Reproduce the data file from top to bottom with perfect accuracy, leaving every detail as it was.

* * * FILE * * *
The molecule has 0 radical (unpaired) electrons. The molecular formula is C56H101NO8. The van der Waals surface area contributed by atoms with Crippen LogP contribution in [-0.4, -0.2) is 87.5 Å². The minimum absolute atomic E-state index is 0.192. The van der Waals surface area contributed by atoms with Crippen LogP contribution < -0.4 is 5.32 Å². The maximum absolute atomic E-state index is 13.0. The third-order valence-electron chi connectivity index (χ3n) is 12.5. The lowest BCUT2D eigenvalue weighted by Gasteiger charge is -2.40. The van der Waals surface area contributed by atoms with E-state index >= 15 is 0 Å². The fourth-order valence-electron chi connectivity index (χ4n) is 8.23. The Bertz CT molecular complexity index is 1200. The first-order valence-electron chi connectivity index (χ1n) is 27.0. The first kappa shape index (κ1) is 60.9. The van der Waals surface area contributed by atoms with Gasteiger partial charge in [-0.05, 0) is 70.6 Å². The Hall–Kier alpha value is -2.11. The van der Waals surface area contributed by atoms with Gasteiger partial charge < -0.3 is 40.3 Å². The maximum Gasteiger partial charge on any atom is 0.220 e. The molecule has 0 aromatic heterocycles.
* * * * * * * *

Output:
The molecule has 0 radical (unpaired) electrons. The molecular formula is C56H101NO8. The van der Waals surface area contributed by atoms with Crippen LogP contribution in [-0.4, -0.2) is 87.5 Å². The minimum absolute atomic E-state index is 0.192. The van der Waals surface area contributed by atoms with Crippen LogP contribution < -0.4 is 5.32 Å². The maximum absolute atomic E-state index is 13.0. The third-order valence-electron chi connectivity index (χ3n) is 12.5. The lowest BCUT2D eigenvalue weighted by Gasteiger charge is -2.40. The van der Waals surface area contributed by atoms with E-state index >= 15 is 0 Å². The fourth-order valence-electron chi connectivity index (χ4n) is 8.23. The Bertz CT molecular complexity index is 1200. The first-order valence-electron chi connectivity index (χ1n) is 27.0. The first kappa shape index (κ1) is 60.9. The van der Waals surface area contributed by atoms with Gasteiger partial charge in [-0.05, 0) is 70.6 Å². The Hall–Kier alpha value is -2.11. The van der Waals surface area contributed by atoms with Gasteiger partial charge < -0.3 is 40.3 Å². The maximum Gasteiger partial charge on any atom is 0.220 e. The molecule has 0 aromatic heterocycles.